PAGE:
LISTENING to Michael Sandel deliver the annual Theos lecture last week, I was struck by the overlap between his thoughts on merit versus grace, and the key dichotomies that I have uncovered in my study of the history of philanthropy (Books, 11 September), which was published yesterday.
The Harvard philosopher says that our current meritocracy divides society into winners and losers. This assumes humans are self-sufficient and that success is self-made, earned through talent and hard work. It ignores factors such as the families and circumstances into which we are born. “A perfect meritocracy banishes all sense of gift or grace,” Sandel writes.
Meritocracy inflates the winners’ opinion of their own worth — and makes them look down on the poor. This moral corrosion generates hubris among winners and humiliation among losers — and breeds the kind of resentment, Sandel says, which produced Donald Trump, Brexit, and populist hyper-nationalism across the globe.
One of the calumnies in the history of philanthropy is the idea that a thousand years of medieval Christian charity was self-serving because it arose from some corrupt Catholic intuition that the purpose of almsgiving was to shorten time in purgatory. In fact, medieval theology is clear that it was rooted in an Aristotelean sense that giving improves the moral character of the giver. But merit versus grace was at the heart of Luther’s insistence on reformation.
My book shows that, despite the spin of Protestant propagandists, it was not the doctrine of purgatory which changed philanthropy as it entered the modern era. Rather, it was to do with an agricultural revolution, the rise of the merchant classes, and the demographic changes produced by the Black Death a century before the Reformation. Feudal society broke down, and a tide of vagabond beggars swept through Europe, changing attitudes to the poor for ever — creating the idea that they were in some way to blame for their own poverty. The resonances with Professor Sandel’s tyranny of merit are all too evident.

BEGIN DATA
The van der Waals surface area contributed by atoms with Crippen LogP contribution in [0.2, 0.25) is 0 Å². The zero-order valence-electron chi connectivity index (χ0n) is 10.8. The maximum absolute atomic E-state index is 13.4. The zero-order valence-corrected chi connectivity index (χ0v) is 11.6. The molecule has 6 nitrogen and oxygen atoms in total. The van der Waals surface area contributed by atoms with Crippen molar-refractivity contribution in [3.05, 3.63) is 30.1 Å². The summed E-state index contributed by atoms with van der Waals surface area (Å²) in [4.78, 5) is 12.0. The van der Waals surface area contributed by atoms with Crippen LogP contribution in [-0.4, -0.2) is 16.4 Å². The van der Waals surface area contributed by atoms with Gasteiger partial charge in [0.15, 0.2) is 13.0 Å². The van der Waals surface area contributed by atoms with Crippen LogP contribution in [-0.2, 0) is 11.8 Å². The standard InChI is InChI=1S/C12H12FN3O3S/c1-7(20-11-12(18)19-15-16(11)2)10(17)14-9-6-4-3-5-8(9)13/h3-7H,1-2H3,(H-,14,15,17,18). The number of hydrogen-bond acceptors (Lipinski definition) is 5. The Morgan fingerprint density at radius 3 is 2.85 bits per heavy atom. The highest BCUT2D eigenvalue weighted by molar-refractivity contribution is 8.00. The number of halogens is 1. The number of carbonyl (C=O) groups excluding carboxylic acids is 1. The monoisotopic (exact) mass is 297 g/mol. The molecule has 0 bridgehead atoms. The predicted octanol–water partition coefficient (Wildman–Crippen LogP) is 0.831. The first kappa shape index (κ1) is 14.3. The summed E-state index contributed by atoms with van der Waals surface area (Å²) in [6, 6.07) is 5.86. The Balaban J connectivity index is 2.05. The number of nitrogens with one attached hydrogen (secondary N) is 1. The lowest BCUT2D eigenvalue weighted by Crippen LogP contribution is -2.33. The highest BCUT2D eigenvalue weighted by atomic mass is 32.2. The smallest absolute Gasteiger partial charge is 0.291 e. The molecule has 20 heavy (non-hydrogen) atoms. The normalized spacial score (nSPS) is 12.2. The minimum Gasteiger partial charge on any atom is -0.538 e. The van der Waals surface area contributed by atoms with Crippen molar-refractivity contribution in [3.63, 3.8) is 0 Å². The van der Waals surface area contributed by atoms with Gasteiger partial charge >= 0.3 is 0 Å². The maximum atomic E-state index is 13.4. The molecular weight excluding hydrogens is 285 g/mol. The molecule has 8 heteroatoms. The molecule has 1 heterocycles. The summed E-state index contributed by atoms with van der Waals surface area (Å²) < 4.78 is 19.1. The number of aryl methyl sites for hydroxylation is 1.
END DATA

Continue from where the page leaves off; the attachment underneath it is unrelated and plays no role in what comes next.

There is another confluence, on the difference between theory and practice. Luther saw a clear theological dichotomy between salvation by grace and by merit, Sandel notes. But, in practice, merit always drives out grace.
For me, the corrupt medieval sale of indulgences confirms this — but so does the way in which, among Puritans, despite their theology, worldly success soon became seen not as a sign, but a source, of divine election. Merit triumphed yet again. Throughout history, the conviction has dominated that the rich are somehow more deserving than the poor. This was precisely what Andrew Carnegie believed. He was the richest man in the world at the start of the 20th century. In his Gospel of Wealth — titled without irony — he set the template for philanthropic giving which persists among today’s philanthrocapitalists.
The successful need more humility, Sandel concludes. I come to the same final judgement, but then spell out what rich givers must do to achieve this. They need to listen more to those to whom they give. They must give away power as well as pounds. They must turn philanthropy into partnership to recover some of the mutual respect present in medieval charity.
Read an extract from Philanthropy: From Aristotle to Zuckerberg, by Paul Vallely here
Read a review of The Tyranny of Merit: What’s become of the common good?, by Michael J. Sandel here
Philanthropy — from Aristotle to Zuckerberg by Paul Vallely is published by Bloomsbury at £30 (Church Times Bookshop special price £25); 978-1-4729-2012-6.
Listen to an interview with Paul Vallely on this week’s edition of the Church Times Podcast.
Or you can watch the interview on our YouTube channel